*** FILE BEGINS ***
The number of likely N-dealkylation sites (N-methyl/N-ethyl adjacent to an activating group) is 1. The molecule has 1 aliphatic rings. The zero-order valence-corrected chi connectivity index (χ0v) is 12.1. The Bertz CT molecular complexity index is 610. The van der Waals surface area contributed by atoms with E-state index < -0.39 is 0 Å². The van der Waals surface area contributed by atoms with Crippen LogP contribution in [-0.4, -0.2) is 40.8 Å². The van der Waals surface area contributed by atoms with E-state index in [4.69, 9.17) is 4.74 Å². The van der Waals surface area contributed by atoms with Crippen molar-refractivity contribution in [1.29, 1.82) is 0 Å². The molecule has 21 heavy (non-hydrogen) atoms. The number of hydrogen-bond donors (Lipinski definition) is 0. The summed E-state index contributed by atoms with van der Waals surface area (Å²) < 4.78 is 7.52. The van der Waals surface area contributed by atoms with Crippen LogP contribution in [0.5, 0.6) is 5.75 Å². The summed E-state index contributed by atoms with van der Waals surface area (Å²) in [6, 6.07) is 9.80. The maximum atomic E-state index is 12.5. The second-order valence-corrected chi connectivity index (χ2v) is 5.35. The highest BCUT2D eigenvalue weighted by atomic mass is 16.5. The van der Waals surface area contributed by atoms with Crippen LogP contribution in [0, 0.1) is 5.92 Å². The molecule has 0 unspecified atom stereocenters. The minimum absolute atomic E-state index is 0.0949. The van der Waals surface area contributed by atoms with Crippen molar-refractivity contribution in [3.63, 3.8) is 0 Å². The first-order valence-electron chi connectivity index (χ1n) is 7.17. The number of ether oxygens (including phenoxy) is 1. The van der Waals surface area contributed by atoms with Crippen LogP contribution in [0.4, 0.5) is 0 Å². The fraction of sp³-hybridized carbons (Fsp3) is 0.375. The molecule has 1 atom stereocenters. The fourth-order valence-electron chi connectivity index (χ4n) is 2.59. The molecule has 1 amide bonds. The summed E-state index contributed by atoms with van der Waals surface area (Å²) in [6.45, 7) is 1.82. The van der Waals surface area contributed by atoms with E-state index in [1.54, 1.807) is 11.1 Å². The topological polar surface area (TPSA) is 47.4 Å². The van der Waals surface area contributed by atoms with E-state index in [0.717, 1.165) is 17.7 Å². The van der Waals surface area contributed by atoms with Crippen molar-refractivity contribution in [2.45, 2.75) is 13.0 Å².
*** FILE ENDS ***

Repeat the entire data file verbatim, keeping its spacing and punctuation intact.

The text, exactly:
The number of likely N-dealkylation sites (N-methyl/N-ethyl adjacent to an activating group) is 1. The molecule has 1 aliphatic rings. The zero-order valence-corrected chi connectivity index (χ0v) is 12.1. The Bertz CT molecular complexity index is 610. The van der Waals surface area contributed by atoms with E-state index < -0.39 is 0 Å². The van der Waals surface area contributed by atoms with Crippen LogP contribution in [-0.4, -0.2) is 40.8 Å². The van der Waals surface area contributed by atoms with E-state index in [4.69, 9.17) is 4.74 Å². The van der Waals surface area contributed by atoms with Crippen molar-refractivity contribution in [1.29, 1.82) is 0 Å². The molecule has 21 heavy (non-hydrogen) atoms. The number of hydrogen-bond donors (Lipinski definition) is 0. The summed E-state index contributed by atoms with van der Waals surface area (Å²) < 4.78 is 7.52. The van der Waals surface area contributed by atoms with Crippen LogP contribution in [0.5, 0.6) is 5.75 Å². The summed E-state index contributed by atoms with van der Waals surface area (Å²) in [6, 6.07) is 9.80. The maximum atomic E-state index is 12.5. The second-order valence-corrected chi connectivity index (χ2v) is 5.35. The highest BCUT2D eigenvalue weighted by atomic mass is 16.5. The van der Waals surface area contributed by atoms with Crippen LogP contribution in [0, 0.1) is 5.92 Å². The molecule has 0 unspecified atom stereocenters. The minimum absolute atomic E-state index is 0.0949. The van der Waals surface area contributed by atoms with Crippen molar-refractivity contribution in [3.63, 3.8) is 0 Å². The first-order valence-electron chi connectivity index (χ1n) is 7.17. The number of ether oxygens (including phenoxy) is 1. The van der Waals surface area contributed by atoms with Crippen LogP contribution in [0.4, 0.5) is 0 Å². The fraction of sp³-hybridized carbons (Fsp3) is 0.375. The molecule has 1 atom stereocenters. The fourth-order valence-electron chi connectivity index (χ4n) is 2.59. The molecule has 1 amide bonds. The summed E-state index contributed by atoms with van der Waals surface area (Å²) in [6.45, 7) is 1.82. The van der Waals surface area contributed by atoms with E-state index in [1.54, 1.807) is 11.1 Å². The topological polar surface area (TPSA) is 47.4 Å². The van der Waals surface area contributed by atoms with E-state index in [0.717, 1.165) is 17.7 Å². The van der Waals surface area contributed by atoms with Crippen molar-refractivity contribution in [2.45, 2.75) is 13.0 Å².